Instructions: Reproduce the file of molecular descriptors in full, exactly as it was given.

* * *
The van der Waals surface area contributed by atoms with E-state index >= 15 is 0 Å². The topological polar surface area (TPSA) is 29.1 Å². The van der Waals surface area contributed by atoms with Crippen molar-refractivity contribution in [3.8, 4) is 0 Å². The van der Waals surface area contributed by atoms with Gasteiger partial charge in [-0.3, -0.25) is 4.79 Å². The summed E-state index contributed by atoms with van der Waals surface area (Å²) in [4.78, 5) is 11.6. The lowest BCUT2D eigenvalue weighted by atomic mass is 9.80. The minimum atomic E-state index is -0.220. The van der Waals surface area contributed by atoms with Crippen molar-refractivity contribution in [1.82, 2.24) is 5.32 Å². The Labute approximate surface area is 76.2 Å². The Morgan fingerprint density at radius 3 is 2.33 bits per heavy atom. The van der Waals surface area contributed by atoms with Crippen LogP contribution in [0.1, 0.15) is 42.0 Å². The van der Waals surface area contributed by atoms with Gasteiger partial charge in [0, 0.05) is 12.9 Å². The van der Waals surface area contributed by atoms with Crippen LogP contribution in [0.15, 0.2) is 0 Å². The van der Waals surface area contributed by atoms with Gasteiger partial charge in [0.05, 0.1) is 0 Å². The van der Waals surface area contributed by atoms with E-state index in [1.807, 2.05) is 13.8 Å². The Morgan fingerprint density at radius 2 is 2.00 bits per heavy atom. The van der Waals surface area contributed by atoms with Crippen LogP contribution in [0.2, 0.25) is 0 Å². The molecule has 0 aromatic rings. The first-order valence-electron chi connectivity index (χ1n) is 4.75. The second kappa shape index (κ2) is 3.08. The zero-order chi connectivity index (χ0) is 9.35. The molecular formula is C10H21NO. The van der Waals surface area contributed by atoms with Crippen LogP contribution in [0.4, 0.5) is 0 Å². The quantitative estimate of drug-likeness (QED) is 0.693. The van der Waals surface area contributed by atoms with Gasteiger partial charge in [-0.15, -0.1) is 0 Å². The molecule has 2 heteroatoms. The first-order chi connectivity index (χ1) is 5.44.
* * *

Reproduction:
The van der Waals surface area contributed by atoms with E-state index >= 15 is 0 Å². The topological polar surface area (TPSA) is 29.1 Å². The van der Waals surface area contributed by atoms with Crippen molar-refractivity contribution in [3.8, 4) is 0 Å². The van der Waals surface area contributed by atoms with Gasteiger partial charge in [-0.3, -0.25) is 4.79 Å². The summed E-state index contributed by atoms with van der Waals surface area (Å²) in [4.78, 5) is 11.6. The lowest BCUT2D eigenvalue weighted by atomic mass is 9.80. The minimum atomic E-state index is -0.220. The van der Waals surface area contributed by atoms with Crippen molar-refractivity contribution in [1.82, 2.24) is 5.32 Å². The Labute approximate surface area is 76.2 Å². The Morgan fingerprint density at radius 3 is 2.33 bits per heavy atom. The van der Waals surface area contributed by atoms with Crippen LogP contribution in [0.1, 0.15) is 42.0 Å². The van der Waals surface area contributed by atoms with Gasteiger partial charge in [0, 0.05) is 12.9 Å². The van der Waals surface area contributed by atoms with Crippen LogP contribution in [0.15, 0.2) is 0 Å². The van der Waals surface area contributed by atoms with Gasteiger partial charge in [0.05, 0.1) is 0 Å². The van der Waals surface area contributed by atoms with E-state index in [1.807, 2.05) is 13.8 Å². The Morgan fingerprint density at radius 2 is 2.00 bits per heavy atom. The van der Waals surface area contributed by atoms with Crippen LogP contribution in [0.2, 0.25) is 0 Å². The molecule has 0 aromatic rings. The first-order valence-electron chi connectivity index (χ1n) is 4.75. The second kappa shape index (κ2) is 3.08. The zero-order chi connectivity index (χ0) is 9.35. The molecular formula is C10H21NO. The van der Waals surface area contributed by atoms with Crippen LogP contribution in [0.4, 0.5) is 0 Å². The quantitative estimate of drug-likeness (QED) is 0.693. The van der Waals surface area contributed by atoms with Gasteiger partial charge in [-0.15, -0.1) is 0 Å². The molecule has 2 heteroatoms. The first-order chi connectivity index (χ1) is 5.44.